3 Common Taping Mistakes That DIYers Make, and How to Fix Them

Good intentions don’t always yield the best results. And homeowners may not have the know-how or skills required to tackle some of the most basic prepping and painting tasks. When all else fails and a DIY project goes wrong, painting pros are called in to save the day. In this article, we’ve outlined three common DIY mistakes painting professionals encounter with solutions for how to fix them.

1. Tape is removed improperly and the surface is damaged

As pros know, there are different kinds of painter’s tapes for different types of applications, and each has varying removal times. FrogTape® Painter’s Tapes are the perfect clean-line solutions for both DIYers and production paint projects.

However, it is crucial to remember to read the label and instructions carefully. In addition, the label provides valuable insight for what surfaces the tape adheres to best and how long it can be left in place.

For example, FrogTape® Pro Grade Orange™ Painter’s Tape offers high adhesion that sticks to a variety of surfaces but should not be used on delicate surfaces or left in place longer than three days. For taping freshly painted surfaces, coated wallpaper or decorative projects, painters should use FrogTape® Delicate Surface Painter’s Tape, which features light adhesion and removes cleanly for up to 60 days. Making sure the surface is clean and dry before applying tape is also important to ensure removal will go smoothly.

If they overlook the label, DIYers sometimes leave tape on too long or apply it to an inappropriate surface, resulting in damage. And some are so eager to see the completed project that they apply tape too early to surfaces in which the paint hasn’t fully cured. Damage also occurs when the painter’s tape is removed improperly. It must be removed slowly and at a 45-degree angle. When the mistake goes beyond simply touching up or repainting a small section, overzealous DIYers need a pro to step in and expertly patch drywall or make ceiling repairs and then repaint.

Solution: For smaller dings, dents and imperfections, a coat or two of quick-application wall patch and sanding will do the trick. If the surface damage involves larger dents, cracks or holes, be sure to use a mesh tape to cover the damage and prevent it from reappearing. Then use three coats of quick-application patch with sanding in between to ensure a smooth finish.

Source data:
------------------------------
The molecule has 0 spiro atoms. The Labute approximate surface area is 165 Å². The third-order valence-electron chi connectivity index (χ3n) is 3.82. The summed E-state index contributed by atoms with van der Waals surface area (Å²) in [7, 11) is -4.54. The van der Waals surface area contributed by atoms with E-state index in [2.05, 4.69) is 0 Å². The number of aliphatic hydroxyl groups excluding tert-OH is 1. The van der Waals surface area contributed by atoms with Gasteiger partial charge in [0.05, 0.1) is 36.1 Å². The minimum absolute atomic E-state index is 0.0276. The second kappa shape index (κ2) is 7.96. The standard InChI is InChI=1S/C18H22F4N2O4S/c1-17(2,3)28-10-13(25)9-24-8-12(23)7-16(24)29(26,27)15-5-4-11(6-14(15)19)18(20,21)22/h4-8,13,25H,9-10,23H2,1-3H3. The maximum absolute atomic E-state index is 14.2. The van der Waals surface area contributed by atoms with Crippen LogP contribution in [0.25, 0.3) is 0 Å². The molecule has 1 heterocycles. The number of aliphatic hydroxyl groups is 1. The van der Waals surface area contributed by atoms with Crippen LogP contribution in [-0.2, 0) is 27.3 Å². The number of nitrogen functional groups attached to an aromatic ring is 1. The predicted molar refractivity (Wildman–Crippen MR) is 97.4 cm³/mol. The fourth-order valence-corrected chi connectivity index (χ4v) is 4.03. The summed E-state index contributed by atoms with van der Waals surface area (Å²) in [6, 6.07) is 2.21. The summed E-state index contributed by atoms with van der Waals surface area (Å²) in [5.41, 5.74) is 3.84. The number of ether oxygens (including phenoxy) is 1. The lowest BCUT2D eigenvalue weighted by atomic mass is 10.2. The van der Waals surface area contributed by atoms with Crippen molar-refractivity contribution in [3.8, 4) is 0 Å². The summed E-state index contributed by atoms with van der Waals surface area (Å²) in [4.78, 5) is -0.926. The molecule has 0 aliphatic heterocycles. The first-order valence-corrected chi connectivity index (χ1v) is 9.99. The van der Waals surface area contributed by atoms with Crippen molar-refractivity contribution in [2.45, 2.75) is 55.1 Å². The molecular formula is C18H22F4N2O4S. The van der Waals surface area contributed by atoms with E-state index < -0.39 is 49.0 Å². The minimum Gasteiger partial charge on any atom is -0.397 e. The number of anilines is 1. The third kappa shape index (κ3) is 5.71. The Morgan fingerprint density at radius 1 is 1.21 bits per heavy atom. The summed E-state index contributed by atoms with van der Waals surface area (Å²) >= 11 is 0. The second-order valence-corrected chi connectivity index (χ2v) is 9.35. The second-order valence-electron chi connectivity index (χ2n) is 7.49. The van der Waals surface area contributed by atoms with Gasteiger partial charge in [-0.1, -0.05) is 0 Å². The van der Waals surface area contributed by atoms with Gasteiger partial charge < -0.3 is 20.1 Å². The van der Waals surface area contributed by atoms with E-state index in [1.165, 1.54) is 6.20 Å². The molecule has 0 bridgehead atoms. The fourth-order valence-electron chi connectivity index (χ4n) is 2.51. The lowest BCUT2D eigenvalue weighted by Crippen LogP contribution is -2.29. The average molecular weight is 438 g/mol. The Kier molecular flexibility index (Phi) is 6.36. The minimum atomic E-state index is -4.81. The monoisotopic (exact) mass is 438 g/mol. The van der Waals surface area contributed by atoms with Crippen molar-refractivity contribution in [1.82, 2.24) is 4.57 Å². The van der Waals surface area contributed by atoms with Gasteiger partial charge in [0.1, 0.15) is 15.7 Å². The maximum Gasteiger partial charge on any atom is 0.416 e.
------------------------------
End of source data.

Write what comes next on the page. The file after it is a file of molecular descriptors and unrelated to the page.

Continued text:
2. The wrong type of painter’s tape was applied and paint bleed occurred

DIYers may select a masking tape instead of a painter’s tape. As professionals know, masking tape is more susceptible to paint bleed due to the tape’s paper backing. Typically made from a rough crepe paper, masking tape has more ridges that allow the paint to bleed under the tape. If stretched too far, the paper backing will retract from the surface, lessening the adhesive bond and allowing paint to seep under the tape. Or DIYers may not remember to or know how to burnish the tape’s edges during application, preventing the tape from adhering to the surface properly. No matter how it happens, if there is a lot of trim that has been compromised by paint bleed, a professional will need to re-tape and repaint.

Solution: When addressing paint bleed and imperfect lines, choose a professional grade painter’s tape with an edge treatment to ensure the new lines will be clean, sharp, and free of paint bleed, such as FrogTape® Pro Grade Painter’s Tape. FrogTape Pro Grade features a premium adhesive PaintBlock® Technology, a highly absorbent polymer that reacts with water in latex paint and gels to form a unique micro-barrier that instantly seals the tape’s edges. Using pro grade painter’s tape yields high-quality results and removes the need for time-consuming touch-ups after the job is complete.

3. Adhesive residue remains on the surface after the tape has been removed

If tape is left on a surface longer than its recommended clean removal period, it can leave behind a sticky, messy residue. Usually a sponge, soap and water will do the trick to remove residue. Or if it’s a sealed, solid surface, a citrus-based cleanser, or oil or petroleum-based products — such as WD40 and Murphy® oil soap — should work on any tough-to-remove rubber-based adhesive. It is crucial to remember to always test a remover on a non-visible area before using it on a surface to make sure it doesn’t damage the finish.

But sometimes as a DIYer attempts to remove the adhesive they end up damaging the fresh coat of paint — or even worse — denting the drywall in the process. In addition, the homeowner may be left with ghosting of the tape on the wall, which they are unable to remove. In these situations, they will need to call a pro to repair the wall and repaint.

Solution: Clean the surface to be sure the adhesive residue is removed completely. If the trim or drywall was damaged, repair the surface as needed and repaint. If tape ghosting has occurred, a coat of primer will be needed before applying a fresh coat of paint.

Bottom line

With these simple tips, professionals can easily step in to fix common DIY missteps. And with the proper professional grade painter’s tapes in their toolbox, pros can save valuable time while still achieving sharp paint lines.

This article was written by Patti LaPorte, director, paint and masking tapes, for Shurtape Technologies, LLC, makers of FrogTape products. Get more expert advice about paint products and application techniques in the Pintor Pro magazine archive.